Which brings us back to hope. When we plant a tree here, we try to think long term. This is not an act of “ecological virtue” (as if there were such a thing); it is rather an act of theological virtue, namely—hope. The theological virtues—faith and hope and charity—are in somewhat short supply today, and of the three, hope is often the one most easily overlooked (while despair seems perversely fashionable). When we plant a tree, it is an act of trust; there will be no instant return on the investment. It is as if we are saying to God: “Lord, we trust that You will provide all things needful for the life of this tree—the sun, the rain, and more importantly—the monastic vocations to tend and harvest the trees for years to come, that one day this tree may be a source of the Corporal Works of Mercy. Though it may take decades to fulfill all this, Your fidelity will remain; and we trust that You will raise up new generations of monks to bring all this to fruition.” It is analogous to trustingly designing buildings to last for a thousand years, a plan which is, of course, ultimately in the hands of Providence. A Chinese proverb has it: “If you are planting for one year, plant grain. If you are planting for ten years, plant trees. If you are planting for a hundred years, plant men.” The monks of Clear Creek are attempting to do all of this in one holistic package: tending our vegetable garden with its annual harvests, planting trees with their perennial harvests, forming the young men who come to us, and yes, designing buildings to last.
Speaking of grain, there is another project we are working on. The garden and the metal shop are teaming up to redesign a no-till drill for the purpose of planting cover crops and grass seed—and grain as well. After a fair amount of research, we obtained an ancient planter (faded green with yellow trim) at an auction, flat tires and all. As it was too wide for our gates here and too large for our tractor to pull, we are cutting it apart, reworking the design, and adding the parts we need so as to make it perform in our particular conditions. It is made to plant seed in such a way as to not disturb the soil, or to do so very minimally. This is important for maintaining the soil biology—all the organisms from the microscopic up to earthworms and dung beetles—which all happily work together for the good of the soil and thus for the production of grass—and for all which depend on the grass: chickens, sheep, and beef and dairy cattle. By minimally disturbing the soil, we also help prevent soil erosion. It is interesting here to note God’s opinion on soil erosion—and yes, He does have one and gives it very clearly in Sacred Scripture. In the very first Psalm (and remember, the Psalms are the bread-and-butter of the Church’s liturgy, and thus of monks), the virtuous man is said to be “like a tree which is planted near the running waters, which shall bring forth its fruit in due season” (Ps. 1:3; cf. also Jeremiah 17:8). And indeed, we aim at such an agricultural system by setting up a network of water catchments, alongside which we plant all sorts of trees, in design known as permaculture. But by way of contrast to such landscape hydration, the same Psalm goes on to say: “Not so the wicked, not so: but like the dust, which the wind driveth from the face of the earth” (v. 4). The whole Psalter is chock-full of comparisons, metaphors and imagery, but it is interesting to note the very first comparisons used in the book: the good are said to be like watered trees, while the wicked are likened to the scattering effects of soil erosion before the face of the wind. God must have a divine dislike of soil erosion in order for Him to use such a comparison, and monks have taken note of this: in the tools we choose, in the tools we build, and in the tools we choose to build. By minimizing tillage, we protect our soil which then is productive of grass and life and the concrete means of charity, a charity which goes through the kitchen by means of the Corporal Works of Mercy—more specifically, the feeding of the hungry Christ, Who hides Himself in guests and brethren.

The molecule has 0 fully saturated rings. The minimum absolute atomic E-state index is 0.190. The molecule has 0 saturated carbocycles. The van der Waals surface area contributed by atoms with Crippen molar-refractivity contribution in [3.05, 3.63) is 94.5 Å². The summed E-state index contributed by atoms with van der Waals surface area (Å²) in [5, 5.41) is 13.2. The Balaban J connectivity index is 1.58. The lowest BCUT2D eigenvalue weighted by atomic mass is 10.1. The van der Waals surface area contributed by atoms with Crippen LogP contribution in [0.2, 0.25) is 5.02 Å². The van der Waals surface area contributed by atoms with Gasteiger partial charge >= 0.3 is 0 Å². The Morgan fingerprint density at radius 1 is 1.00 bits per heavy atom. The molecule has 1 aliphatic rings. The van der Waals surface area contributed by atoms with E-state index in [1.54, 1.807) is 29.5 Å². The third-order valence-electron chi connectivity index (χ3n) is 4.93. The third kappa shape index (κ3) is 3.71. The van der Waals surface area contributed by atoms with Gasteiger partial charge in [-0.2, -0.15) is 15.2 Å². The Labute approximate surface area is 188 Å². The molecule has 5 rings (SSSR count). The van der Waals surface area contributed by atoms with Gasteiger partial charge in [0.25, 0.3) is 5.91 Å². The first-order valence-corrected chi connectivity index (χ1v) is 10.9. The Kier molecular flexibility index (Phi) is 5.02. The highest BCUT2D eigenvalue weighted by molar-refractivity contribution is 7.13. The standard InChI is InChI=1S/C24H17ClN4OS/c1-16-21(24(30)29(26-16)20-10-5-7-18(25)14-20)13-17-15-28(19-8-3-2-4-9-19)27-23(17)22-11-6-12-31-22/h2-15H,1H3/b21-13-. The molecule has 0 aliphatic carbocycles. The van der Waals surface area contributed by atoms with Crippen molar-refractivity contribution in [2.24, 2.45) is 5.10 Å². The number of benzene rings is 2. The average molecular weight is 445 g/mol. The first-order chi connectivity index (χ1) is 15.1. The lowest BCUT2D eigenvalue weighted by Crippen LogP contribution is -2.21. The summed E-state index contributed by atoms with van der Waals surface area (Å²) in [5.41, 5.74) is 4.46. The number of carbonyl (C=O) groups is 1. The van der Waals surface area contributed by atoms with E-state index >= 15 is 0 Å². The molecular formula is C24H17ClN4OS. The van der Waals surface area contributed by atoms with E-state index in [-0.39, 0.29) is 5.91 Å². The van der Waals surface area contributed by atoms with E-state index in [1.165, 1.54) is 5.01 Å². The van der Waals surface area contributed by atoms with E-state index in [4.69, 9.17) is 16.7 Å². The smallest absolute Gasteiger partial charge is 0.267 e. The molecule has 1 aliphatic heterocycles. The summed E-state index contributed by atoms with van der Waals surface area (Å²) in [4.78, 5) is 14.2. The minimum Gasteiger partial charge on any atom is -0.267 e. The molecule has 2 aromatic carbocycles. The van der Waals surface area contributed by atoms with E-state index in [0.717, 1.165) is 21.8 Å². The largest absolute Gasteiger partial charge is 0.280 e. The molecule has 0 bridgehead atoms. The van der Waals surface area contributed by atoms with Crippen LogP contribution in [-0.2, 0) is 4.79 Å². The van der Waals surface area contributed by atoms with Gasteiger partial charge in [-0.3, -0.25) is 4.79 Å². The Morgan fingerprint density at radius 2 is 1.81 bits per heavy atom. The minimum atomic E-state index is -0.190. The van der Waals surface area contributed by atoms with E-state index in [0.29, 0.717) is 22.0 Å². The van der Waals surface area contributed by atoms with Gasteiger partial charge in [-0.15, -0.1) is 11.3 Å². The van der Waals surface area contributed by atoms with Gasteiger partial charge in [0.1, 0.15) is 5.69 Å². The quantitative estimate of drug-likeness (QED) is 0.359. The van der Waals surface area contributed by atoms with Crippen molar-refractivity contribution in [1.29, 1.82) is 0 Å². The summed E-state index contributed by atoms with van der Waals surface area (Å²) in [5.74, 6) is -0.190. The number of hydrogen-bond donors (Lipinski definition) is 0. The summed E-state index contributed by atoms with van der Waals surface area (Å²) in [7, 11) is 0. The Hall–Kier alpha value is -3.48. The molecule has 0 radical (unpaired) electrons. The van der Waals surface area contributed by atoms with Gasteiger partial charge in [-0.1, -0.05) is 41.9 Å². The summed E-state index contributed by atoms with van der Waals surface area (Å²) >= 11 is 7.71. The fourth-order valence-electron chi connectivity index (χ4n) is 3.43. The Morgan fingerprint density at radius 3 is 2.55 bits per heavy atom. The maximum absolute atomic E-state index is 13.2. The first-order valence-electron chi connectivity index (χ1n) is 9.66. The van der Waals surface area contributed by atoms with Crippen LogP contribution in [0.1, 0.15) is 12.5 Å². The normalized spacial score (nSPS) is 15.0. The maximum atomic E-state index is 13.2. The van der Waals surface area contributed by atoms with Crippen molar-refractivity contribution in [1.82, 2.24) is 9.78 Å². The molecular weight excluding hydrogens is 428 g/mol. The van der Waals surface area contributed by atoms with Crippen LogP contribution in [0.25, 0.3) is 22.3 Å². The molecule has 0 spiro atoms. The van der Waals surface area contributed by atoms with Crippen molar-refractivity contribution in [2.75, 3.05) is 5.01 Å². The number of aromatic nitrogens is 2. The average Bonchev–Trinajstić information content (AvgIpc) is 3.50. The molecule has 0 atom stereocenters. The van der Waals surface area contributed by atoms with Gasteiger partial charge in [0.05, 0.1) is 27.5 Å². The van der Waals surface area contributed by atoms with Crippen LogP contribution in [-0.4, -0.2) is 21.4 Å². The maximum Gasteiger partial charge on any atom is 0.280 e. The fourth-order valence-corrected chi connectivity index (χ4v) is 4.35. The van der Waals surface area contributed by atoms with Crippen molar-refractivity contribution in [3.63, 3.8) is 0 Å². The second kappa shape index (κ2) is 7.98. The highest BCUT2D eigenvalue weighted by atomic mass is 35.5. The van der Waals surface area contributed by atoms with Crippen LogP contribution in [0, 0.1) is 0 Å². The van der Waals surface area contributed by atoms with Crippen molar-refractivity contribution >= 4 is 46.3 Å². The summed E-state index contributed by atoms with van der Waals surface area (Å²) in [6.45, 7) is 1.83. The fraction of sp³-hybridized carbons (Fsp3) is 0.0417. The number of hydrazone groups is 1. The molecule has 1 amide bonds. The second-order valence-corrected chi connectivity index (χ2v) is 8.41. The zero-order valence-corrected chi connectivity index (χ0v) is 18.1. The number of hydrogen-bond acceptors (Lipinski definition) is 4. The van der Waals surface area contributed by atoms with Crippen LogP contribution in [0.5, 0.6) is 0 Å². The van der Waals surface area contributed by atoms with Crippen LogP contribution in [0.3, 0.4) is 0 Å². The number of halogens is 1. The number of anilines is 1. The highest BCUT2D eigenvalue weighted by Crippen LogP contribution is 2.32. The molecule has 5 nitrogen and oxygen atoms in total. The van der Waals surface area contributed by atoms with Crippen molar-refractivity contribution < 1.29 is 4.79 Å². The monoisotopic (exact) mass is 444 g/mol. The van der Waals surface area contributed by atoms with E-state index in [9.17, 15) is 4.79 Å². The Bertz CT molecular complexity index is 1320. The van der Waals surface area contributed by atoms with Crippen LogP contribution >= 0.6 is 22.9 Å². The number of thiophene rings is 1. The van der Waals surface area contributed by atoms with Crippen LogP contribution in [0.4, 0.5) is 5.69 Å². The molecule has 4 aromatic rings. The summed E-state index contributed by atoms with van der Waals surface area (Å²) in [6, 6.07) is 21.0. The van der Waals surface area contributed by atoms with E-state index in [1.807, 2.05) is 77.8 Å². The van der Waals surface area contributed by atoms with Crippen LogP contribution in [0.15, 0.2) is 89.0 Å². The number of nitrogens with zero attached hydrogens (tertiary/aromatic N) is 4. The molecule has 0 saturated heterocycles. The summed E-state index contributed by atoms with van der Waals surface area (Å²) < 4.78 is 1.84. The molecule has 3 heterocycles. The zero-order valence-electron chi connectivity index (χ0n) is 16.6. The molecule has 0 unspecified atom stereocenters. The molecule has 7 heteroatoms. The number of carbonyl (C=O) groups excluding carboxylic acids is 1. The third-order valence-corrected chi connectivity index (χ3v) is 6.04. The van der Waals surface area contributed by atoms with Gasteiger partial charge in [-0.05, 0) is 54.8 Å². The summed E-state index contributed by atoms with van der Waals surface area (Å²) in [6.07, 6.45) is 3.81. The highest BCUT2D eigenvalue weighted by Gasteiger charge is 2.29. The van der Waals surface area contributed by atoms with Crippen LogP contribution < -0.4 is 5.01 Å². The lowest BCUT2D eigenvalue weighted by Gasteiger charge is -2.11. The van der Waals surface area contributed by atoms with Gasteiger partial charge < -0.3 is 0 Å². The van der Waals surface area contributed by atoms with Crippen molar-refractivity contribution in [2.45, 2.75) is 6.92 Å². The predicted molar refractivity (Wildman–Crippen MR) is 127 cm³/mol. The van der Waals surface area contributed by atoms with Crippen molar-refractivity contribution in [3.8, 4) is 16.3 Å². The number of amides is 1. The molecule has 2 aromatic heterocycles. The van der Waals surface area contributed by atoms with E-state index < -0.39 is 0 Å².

Another proverb, this time from Zaire, says: “One tree makes much noise as it falls, but no one hears the growing of the forest.” The media, Catholic or otherwise, noisily trumpets whenever a tree falls in the Church. The monks of Clear Creek would invite you to shut off the media and come join us in thanking Christ our Hope for the growing of the forest.
– A Monk of Clear Creek